Okay, forgive me, I know this is totally “we present day people are liek sooo much better than ancient people”. But… yeah, that is exactly what I’m saying! But it’s not out of arrogance. It’s out of amazement at how far we’ve come. I mean, do you look back at your 5-year-old self and think you were so stupid and brainless back then and your adult self now is so much better? Well, actually, you probably do, most adults do, and it’s perhaps a significant underlying belief in anti-youth bigotry. You may have a lot more life experience now and know more things, but that does not mean you are in any way “finished”. Trust me, you are definitely doing things now that you’ll look back on in ten years or twenty years like “WTF?!” That’s why age dualism (the belief that your child self and your adult self should be looked at separately and somehow not considered to be part of the same individual’s life) is such a horrible counterproductive concept, and it is similar to forget that we are descendants of the ancient populations whose primitive ways we cringe at now. We forget we are part of an ever-changing system, that improvement is not only allowed but expected and mandatory. Instead, when we think we must be perfect now, whether in our individual lives or as a society, we minimize the importance (and joy!) of learning new things and bettering ourselves, and we lament our many imperfections as being an eternal curse rather than just another challenge to overcome.

It annoys me when older people talk about how they are too old to change or refer to a time decades earlier as “their day”. Please, if you’re still alive, you can change and it’s still your day. What a waste of the gift of life to think otherwise! What’s the point of living long if you’re going to chuck away most of life as being so inert?

There’s also that discouragement of when I watch Futurama. It’s supposed to be a thousand years from now, and while that society has very clearly advanced to the point of interaction with other planets, space travel, sapient robots, much longer life span, etc., socially, they aren’t much different from today. Sexism, racism, and ageism are all still rampant. Leela and Amy still get treated dismissively for being women. In one episode, the drinking age is mentioned and is still 21. And even though they interact with all sorts of aliens, mutants are forced to live in the sewer. Now, knowing Matt Groening, a lot of this certainly must be intentional social commentary, though which direction I suppose is up for question. (Maybe Ken will read this and let me know if he heard anything about this in the DVD set commentaries!)

Of course, it’s phenomenally impossible to predict what the world will be like in 1,000 years and there’s a concern of what you’re portraying would be different. The Jetsons had the same issue, being set in the future with robots and faster travel and spiffy technology (for the time), but women were still subjugated, being only mindless housewives and weren’t supposed to drive. At the time the show came out, of course, sending the message of a future without this would be quite radical, so it’s safer to stick with technology advances and soothe people by pretending their social status quo will go untouched many years from now.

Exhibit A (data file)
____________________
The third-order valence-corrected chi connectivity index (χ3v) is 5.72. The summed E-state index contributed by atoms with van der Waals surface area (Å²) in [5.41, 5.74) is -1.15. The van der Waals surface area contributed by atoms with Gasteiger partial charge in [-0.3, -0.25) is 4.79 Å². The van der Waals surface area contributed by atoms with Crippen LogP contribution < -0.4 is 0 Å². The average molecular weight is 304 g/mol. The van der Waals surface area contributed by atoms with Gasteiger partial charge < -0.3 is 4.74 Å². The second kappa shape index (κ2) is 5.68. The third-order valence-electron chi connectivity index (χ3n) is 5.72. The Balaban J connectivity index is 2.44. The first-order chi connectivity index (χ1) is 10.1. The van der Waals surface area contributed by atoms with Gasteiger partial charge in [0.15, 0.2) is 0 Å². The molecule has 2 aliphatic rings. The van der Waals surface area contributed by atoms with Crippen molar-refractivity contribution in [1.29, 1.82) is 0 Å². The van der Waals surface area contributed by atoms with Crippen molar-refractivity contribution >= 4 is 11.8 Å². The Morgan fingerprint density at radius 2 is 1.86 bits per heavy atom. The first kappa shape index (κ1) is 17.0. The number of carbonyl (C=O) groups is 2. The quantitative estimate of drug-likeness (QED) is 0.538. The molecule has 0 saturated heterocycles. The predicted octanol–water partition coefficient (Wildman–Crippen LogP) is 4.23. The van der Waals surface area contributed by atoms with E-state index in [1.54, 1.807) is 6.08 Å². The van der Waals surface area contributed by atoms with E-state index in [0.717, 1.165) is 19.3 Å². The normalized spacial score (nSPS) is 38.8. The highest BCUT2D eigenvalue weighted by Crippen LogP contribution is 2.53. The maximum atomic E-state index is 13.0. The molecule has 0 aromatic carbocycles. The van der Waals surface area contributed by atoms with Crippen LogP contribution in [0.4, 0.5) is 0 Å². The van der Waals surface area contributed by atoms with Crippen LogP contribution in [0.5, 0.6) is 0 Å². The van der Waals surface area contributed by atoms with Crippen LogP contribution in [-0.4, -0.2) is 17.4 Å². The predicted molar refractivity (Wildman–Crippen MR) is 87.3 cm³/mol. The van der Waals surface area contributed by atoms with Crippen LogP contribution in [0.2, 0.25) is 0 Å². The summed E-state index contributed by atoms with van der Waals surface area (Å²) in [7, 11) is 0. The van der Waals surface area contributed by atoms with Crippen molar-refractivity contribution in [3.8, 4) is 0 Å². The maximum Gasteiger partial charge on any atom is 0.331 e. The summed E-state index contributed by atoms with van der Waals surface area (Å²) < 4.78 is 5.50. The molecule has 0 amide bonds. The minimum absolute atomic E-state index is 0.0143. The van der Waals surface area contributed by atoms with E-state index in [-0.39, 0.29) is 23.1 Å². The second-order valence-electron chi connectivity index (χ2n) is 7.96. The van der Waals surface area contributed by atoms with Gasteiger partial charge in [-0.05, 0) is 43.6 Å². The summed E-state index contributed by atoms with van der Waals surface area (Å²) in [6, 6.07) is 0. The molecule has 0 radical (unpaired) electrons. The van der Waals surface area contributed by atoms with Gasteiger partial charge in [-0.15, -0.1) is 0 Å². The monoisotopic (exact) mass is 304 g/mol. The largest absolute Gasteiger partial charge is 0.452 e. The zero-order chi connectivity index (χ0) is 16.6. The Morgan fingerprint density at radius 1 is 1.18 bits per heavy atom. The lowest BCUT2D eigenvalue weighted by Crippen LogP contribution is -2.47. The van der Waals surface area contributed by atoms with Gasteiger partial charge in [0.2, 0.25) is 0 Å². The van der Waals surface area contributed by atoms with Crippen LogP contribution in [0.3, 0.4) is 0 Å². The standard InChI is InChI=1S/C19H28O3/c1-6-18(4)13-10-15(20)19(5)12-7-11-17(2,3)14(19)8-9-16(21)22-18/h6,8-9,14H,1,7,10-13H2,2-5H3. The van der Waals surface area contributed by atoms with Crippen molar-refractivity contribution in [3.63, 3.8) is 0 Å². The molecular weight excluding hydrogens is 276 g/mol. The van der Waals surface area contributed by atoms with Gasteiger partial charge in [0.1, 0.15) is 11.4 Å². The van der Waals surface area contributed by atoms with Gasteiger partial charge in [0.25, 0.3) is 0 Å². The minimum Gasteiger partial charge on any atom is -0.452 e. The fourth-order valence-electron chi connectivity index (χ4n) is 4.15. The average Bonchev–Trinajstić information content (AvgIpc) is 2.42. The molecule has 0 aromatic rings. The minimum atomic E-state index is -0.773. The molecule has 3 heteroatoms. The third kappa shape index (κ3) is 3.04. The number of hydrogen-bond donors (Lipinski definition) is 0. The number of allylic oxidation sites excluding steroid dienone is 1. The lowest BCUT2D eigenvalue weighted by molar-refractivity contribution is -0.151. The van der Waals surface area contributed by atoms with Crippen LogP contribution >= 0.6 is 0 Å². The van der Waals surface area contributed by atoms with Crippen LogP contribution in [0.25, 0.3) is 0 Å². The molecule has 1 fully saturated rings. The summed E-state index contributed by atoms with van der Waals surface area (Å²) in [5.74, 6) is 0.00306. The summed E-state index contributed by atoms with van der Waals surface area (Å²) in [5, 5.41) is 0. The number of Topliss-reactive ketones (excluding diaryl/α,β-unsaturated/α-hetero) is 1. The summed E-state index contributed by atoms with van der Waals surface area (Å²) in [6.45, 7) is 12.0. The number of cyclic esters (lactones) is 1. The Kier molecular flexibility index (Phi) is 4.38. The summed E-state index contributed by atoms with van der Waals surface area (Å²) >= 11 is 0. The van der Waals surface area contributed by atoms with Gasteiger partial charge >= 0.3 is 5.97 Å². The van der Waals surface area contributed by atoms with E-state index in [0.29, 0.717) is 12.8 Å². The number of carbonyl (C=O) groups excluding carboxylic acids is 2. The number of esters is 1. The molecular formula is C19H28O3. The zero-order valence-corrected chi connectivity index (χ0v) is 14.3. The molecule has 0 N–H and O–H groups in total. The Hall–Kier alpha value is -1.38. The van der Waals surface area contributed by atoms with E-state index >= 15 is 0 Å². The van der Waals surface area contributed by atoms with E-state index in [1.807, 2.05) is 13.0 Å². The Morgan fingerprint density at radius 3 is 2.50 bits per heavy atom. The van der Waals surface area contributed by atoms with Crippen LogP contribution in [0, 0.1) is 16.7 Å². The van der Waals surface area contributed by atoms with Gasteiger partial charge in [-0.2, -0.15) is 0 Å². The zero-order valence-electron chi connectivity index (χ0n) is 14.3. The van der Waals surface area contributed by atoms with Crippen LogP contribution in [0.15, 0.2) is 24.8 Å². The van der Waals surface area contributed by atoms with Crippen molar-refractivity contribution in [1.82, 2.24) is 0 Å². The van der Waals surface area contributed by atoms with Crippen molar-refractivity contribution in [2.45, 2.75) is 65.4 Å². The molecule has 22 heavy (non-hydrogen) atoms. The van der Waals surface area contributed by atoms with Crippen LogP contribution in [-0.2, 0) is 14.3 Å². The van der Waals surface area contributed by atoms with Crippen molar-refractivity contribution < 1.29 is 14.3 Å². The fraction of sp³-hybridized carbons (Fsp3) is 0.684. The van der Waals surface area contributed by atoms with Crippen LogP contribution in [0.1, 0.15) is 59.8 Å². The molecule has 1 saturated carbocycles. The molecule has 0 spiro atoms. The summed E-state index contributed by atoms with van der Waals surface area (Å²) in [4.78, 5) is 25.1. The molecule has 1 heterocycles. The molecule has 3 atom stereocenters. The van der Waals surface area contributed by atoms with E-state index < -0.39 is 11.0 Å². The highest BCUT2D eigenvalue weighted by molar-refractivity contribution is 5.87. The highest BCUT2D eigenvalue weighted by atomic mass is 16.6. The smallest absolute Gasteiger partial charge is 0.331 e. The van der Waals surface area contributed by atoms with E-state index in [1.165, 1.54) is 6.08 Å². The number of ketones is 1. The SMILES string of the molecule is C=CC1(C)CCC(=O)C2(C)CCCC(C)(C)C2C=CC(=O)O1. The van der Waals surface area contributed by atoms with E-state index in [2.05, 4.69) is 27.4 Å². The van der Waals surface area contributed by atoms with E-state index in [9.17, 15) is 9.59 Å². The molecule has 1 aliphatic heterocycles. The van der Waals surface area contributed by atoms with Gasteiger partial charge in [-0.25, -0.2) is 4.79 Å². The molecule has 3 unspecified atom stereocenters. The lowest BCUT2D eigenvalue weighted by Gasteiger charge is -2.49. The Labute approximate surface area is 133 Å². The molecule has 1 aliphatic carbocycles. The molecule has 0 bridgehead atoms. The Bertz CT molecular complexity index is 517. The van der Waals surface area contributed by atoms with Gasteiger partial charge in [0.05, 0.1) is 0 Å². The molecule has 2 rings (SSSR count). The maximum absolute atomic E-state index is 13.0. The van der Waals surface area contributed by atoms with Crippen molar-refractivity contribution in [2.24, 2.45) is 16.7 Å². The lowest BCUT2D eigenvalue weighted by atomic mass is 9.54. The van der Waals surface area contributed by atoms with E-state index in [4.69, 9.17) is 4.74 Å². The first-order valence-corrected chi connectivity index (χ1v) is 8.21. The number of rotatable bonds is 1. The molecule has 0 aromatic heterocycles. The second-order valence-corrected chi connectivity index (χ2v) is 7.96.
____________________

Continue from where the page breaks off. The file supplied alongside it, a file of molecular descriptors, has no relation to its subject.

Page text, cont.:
This unwillingness to accept a socially different future comes, of course, from the belief that we’re already all we’ll ever be, that improvement is not a requirement or even a good idea or even possible.

No worries. We’ll grow out of it.


  1. Yeah, it’s interesting how a series that -does- take a more optimistic view of the future, e.g. Star Trek, deals with, say, alcohol consumption by youth.

    As I recall, Picard’s nephew was served wine during dinner in the episode where he went home to the family vineyards in France, although they actually didn’t show the child actor drinking it. And in an episode of DS9, Sisko let his son drink a little champagne (or an alien equivalent) before taking the glass away from him.

    The guess the closest thing to YR in Star Trek is Wesley Crusher, inasmuch as he was able to serve on the crew based on his abilities rather than his age. And early on (e.g. the first episode with Lore) they’d ignore his concerns or ideas based on his age and get totally screwed by doing so.

    Comment by Anduwaithe — April 18, 2009 @ 10:39 pm

  2. But Wesley Crusher was a complete dickhole. :doitnow:

    Comment by Lord Galen — April 26, 2009 @ 12:57 pm